When the union counted the numbers it could, it fudged the important distinction between investments over $6 million and those under, relegating the distinction to an appendix. Its report says that Advocate spent $72 million on "significant capital improvements" at suburban Good Shepherd while "spending nothing" at Bethany (on the city's west side), which is grossly misleading because anyone who skips the appendix won't realize that "nothing" actually means "nothing in packages larger than $6 million." In reality, in recent years Bethany has obtained, among other things, an electronic intensive-care unit (as have the other seven hospitals) and had its spaces for mammography and senior citizen programs completely remodeled and upgraded. Advocate has definitely been investing in the place. The union's sneaky wording obscures the fundamental question: are the city hospitals getting a fair share of Advocate's investment funds?

Another set of numbers says maybe not. Even though the planning board no longer regulates capital expenditures under $6 million, it still has collected data on total capital expenditures for each hospital since 2000. The four years of data on Advocate show total investment per occupied bed running 2.5 to 1 in favor of the suburbs. That's not as big a disparity as the union found in the large capital investments, but it certainly doesn't support Advocate's claim that its expenditures are about the same in the suburbs and the city.

Capital expenditures pay for the bricks and mortar and machines that make up-to-date health care possible, but they're not the whole story. In June Advocate proudly announced that during 2004 it spent $245 million providing "community benefits" in its system. That figure includes $135 million for services Medicaid and Medicare didn't pay for, $50 million in charity care, and $60 million for health and medical education and outreach. The report draws on information from all eight member hospitals, but again it doesn't break them out by hospital, making it impossible to tell how the funds were distributed.

Since there are more needy patients in the city and near-south suburbs than in the west and northwest suburbs, it seems that a breakdown would show Advocate favoring the city. But spokesman Tony Mitchell won't give one.

Lacking that comprehensive information, the union has seized on what little there is. On its Web site Advocate lists one kind of community benefit separately for each hospital: "classes and screenings," which include heart screenings, classes on breast-feeding and money management, stroke-victim support groups, and more. Four times as many classes and screenings are listed for the more profitable hospitals as for the less profitable. On July 28, for instance, the four less profitable ones listed a total of 184 such events through the end of the year, while the four moneymaking ones listed 734.

In a July interview Tony Mitchell said, "Trying to parse whether everything is exactly equal on a dollar-for-dollar basis is a very narrow and perhaps not fully accurate view." He suggested that quality of care should be considered too. So what does the publicly available information show about that?

As a system Advocate ranks well above average in the nationwide hospital-quality ratings published on the Web by the Joint Commission on Accreditation of Healthcare Organizations (jcaho.org) and the U.S. Department of Health and Human Services (hospitalcompare.hhs.gov). The HHS's more detailed site measures each hospital on how often it reported taking 20 "recommended care" measures for patients discharged during 2004. How often, for instance, did each hospital advise heart-attack patients to stop smoking? The best did so 100 percent of the time, the average 74 percent. In the Advocate system, Trinity and Masonic fell below average, giving this advice only about half the time, while three of the suburban hospitals did so over 80 percent of the time. (The other three hospitals had too few patients in this category for the percentages to be meaningful.)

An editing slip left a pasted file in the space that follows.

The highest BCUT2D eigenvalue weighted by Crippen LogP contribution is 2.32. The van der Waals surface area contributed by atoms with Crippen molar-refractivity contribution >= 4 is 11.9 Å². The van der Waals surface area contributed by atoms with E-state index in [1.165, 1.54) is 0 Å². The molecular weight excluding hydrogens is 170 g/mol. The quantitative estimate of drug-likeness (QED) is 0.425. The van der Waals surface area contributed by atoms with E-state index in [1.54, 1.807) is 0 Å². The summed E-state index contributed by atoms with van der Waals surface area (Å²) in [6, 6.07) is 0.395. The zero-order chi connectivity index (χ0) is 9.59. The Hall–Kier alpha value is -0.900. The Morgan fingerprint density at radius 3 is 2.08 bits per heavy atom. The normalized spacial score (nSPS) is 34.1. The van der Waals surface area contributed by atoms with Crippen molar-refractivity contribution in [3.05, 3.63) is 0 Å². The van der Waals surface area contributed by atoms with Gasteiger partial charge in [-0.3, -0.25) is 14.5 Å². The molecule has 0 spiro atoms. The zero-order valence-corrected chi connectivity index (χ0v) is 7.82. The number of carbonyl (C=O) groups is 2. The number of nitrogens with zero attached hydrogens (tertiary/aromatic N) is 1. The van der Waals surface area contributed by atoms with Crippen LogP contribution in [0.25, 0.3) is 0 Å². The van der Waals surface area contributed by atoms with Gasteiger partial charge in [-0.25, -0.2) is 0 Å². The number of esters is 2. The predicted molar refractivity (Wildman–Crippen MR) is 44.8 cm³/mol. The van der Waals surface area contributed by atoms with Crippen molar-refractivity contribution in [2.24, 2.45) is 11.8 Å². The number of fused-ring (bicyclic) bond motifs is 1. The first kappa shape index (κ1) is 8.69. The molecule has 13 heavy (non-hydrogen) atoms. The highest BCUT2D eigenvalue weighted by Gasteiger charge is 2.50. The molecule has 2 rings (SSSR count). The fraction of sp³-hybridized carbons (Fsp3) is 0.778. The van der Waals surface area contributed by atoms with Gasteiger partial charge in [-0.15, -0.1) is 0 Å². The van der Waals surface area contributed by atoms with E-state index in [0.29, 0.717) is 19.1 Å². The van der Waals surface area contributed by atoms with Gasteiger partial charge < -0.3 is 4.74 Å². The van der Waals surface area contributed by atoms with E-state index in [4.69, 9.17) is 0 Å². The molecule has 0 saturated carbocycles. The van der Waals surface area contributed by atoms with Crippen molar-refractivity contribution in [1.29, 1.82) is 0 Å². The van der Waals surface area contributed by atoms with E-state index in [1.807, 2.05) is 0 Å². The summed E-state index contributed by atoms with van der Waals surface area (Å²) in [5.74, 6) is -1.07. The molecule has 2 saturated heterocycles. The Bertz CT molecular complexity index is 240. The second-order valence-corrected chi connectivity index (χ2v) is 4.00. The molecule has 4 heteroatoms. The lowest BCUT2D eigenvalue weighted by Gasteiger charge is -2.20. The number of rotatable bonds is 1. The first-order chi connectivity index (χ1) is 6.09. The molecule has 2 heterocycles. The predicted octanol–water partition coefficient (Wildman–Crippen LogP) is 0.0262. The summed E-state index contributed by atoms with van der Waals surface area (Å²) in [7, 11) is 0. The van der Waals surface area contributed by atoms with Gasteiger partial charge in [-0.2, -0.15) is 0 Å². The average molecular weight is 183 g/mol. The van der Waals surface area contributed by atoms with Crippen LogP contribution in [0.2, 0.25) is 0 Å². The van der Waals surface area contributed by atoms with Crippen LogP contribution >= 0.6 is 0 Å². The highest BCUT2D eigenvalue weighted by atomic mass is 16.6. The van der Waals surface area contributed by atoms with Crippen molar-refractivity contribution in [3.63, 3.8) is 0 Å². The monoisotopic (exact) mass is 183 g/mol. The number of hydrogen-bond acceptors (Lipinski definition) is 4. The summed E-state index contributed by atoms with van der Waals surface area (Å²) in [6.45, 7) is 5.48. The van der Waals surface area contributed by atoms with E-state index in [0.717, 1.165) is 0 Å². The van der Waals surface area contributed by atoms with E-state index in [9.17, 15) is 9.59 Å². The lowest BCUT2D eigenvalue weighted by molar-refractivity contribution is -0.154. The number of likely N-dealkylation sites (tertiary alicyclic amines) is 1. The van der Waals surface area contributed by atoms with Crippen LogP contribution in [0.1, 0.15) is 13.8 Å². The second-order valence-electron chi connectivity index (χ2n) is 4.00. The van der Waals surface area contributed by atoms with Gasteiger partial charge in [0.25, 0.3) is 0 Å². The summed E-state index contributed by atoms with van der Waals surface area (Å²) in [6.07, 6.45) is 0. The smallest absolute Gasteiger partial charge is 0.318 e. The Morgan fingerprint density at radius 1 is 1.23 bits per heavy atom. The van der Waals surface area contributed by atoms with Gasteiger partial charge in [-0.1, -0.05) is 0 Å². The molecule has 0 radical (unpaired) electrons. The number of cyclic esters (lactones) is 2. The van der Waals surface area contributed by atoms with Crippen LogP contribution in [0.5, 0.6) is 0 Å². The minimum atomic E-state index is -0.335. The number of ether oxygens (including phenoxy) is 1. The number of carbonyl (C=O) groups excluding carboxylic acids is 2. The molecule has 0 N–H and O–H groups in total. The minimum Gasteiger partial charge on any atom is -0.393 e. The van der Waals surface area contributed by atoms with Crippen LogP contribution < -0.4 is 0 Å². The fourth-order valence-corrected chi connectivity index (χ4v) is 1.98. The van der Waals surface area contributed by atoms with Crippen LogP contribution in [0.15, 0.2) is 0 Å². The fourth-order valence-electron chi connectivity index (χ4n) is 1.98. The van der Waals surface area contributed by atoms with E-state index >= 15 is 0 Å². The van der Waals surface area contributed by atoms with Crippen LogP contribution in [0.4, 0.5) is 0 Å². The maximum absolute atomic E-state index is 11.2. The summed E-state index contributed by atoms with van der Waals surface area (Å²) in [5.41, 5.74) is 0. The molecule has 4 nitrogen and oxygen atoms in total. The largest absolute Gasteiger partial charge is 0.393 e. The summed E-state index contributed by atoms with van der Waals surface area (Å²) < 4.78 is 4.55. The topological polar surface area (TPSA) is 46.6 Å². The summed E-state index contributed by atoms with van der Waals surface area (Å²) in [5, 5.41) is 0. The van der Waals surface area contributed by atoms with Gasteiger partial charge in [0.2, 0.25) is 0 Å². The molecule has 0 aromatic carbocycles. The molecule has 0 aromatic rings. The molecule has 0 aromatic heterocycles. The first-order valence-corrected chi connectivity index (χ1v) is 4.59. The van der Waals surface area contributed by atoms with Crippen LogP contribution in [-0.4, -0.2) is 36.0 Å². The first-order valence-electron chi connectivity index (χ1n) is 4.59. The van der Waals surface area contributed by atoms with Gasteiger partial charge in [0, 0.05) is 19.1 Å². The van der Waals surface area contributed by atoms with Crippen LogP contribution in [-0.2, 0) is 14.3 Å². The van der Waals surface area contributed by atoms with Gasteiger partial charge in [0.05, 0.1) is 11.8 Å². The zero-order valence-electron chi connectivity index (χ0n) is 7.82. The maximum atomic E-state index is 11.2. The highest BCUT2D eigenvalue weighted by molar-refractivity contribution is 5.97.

This is fairly typical of the big picture as shown on the HHS Web site. With eight hospitals and 20 recommended-care measures, the Advocate system had 160 chances to score above average. It scored below average 45 times, and 27 of those scores belonged to the less profitable hospitals. By this measure the less profitable ones were offering a slightly lower quality of care, though only when offering care to heart-attack or heart-failure patients; the two groups scored about even when it came to pneumonia and preventing surgery infections.

At a public hearing on Advocate's investment policies on March 15 in the City Council's chambers, Tony Mitchell invited everyone there to visit Trinity or Bethany and then "take a stroll around the neighborhood. See what decisions other institutions made when the neighborhood changed--they bolted the doors and left no forwarding address."

Of course he's right that Advocate deserves praise for sticking around. And the union and community groups are right when they say that keeping city hospitals open isn't enough. In a health care system that's squeezing the poor, a network like Advocate that's trying to help the poor instead of becoming an all-suburban hospital chain may always be vulnerable to accusations that it's not doing enough. But it's hard to see how Advocate helps its case by keeping the relevant data to itself.

Art accompanying story in printed newspaper (not available in this archive): photo/Joeff Davis.